Year: 2020 Source: Suicide and Life Threatening Behavior. (2019). 49(6), 1600-1608. SIEC No: 20200131

A critical need exists to identify objective markers of suicide ideation. One potential suicide risk marker is the Suicide Implicit Association Task (S‐IAT), a behavioral task that uses differential reaction times to compare the implicit association between the self and death to the implicit association between the self and life. Individuals with a stronger association between the self and death on the S‐IAT are more likely to attempt suicide in the future. To better understand the neural underpinnings of the implicit association between self and either life or death, a functional magnetic resonance imaging (fMRI) version of the S‐IAT was adapted and piloted in healthy volunteers.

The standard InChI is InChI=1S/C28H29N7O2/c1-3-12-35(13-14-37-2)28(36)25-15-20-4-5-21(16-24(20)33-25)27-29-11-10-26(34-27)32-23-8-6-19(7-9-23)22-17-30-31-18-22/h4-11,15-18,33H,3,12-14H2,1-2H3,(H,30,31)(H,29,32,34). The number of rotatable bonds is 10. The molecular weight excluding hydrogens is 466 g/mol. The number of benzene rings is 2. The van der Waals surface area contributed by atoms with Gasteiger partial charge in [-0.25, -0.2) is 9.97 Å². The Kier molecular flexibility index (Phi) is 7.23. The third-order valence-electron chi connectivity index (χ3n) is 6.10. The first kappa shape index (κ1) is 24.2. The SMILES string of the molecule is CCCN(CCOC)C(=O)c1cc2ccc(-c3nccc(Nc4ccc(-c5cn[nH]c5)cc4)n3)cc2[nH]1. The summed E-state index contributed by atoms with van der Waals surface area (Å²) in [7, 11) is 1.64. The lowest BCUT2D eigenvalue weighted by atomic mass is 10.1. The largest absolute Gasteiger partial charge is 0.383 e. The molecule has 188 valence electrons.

An fMRI version of the S‐IAT was administered to 28 healthy volunteers (ages 18–65, 14F/14M).
Behavioral results were comparable to those seen in non‐scanner versions of the task. The task was associated with patterns of neural activation in areas relevant to emotional processing, specifically the insula and right ventrolateral prefrontal cortex.
Performance on the S‐IAT fMRI task may reflect scores obtained outside of the scanner. In future evaluations, this task could help assess whether individuals at increased risk of suicide display a different pattern of neural activation in response to self/death and self/life stimuli.